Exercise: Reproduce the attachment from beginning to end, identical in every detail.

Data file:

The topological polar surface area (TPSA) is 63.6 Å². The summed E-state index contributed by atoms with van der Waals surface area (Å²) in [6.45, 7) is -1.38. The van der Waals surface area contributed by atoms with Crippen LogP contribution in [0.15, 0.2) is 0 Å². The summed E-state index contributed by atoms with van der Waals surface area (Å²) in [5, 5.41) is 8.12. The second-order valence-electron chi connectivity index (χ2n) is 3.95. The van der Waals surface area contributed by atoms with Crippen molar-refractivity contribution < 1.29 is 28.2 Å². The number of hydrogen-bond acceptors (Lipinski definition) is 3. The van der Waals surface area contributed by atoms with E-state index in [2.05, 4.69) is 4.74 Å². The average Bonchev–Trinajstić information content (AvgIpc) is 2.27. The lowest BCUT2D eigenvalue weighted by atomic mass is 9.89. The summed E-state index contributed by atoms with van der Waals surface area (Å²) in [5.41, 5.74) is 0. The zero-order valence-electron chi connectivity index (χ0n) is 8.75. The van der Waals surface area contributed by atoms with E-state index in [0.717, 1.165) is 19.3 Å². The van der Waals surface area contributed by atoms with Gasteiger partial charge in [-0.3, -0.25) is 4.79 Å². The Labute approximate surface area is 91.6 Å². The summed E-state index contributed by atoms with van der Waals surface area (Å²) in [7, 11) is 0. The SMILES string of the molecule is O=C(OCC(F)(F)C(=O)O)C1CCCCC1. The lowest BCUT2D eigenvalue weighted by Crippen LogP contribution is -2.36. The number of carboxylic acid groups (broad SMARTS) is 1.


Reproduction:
The topological polar surface area (TPSA) is 63.6 Å². The summed E-state index contributed by atoms with van der Waals surface area (Å²) in [6.45, 7) is -1.38. The van der Waals surface area contributed by atoms with Crippen LogP contribution in [0.15, 0.2) is 0 Å². The summed E-state index contributed by atoms with van der Waals surface area (Å²) in [5, 5.41) is 8.12. The second-order valence-electron chi connectivity index (χ2n) is 3.95. The van der Waals surface area contributed by atoms with Crippen molar-refractivity contribution < 1.29 is 28.2 Å². The number of hydrogen-bond acceptors (Lipinski definition) is 3. The van der Waals surface area contributed by atoms with E-state index in [2.05, 4.69) is 4.74 Å². The average Bonchev–Trinajstić information content (AvgIpc) is 2.27. The lowest BCUT2D eigenvalue weighted by atomic mass is 9.89. The summed E-state index contributed by atoms with van der Waals surface area (Å²) in [5.41, 5.74) is 0. The zero-order valence-electron chi connectivity index (χ0n) is 8.75. The van der Waals surface area contributed by atoms with E-state index in [0.717, 1.165) is 19.3 Å². The van der Waals surface area contributed by atoms with Gasteiger partial charge in [-0.3, -0.25) is 4.79 Å². The Labute approximate surface area is 91.6 Å². The summed E-state index contributed by atoms with van der Waals surface area (Å²) in [7, 11) is 0. The SMILES string of the molecule is O=C(OCC(F)(F)C(=O)O)C1CCCCC1. The lowest BCUT2D eigenvalue weighted by Crippen LogP contribution is -2.36. The number of carboxylic acid groups (broad SMARTS) is 1.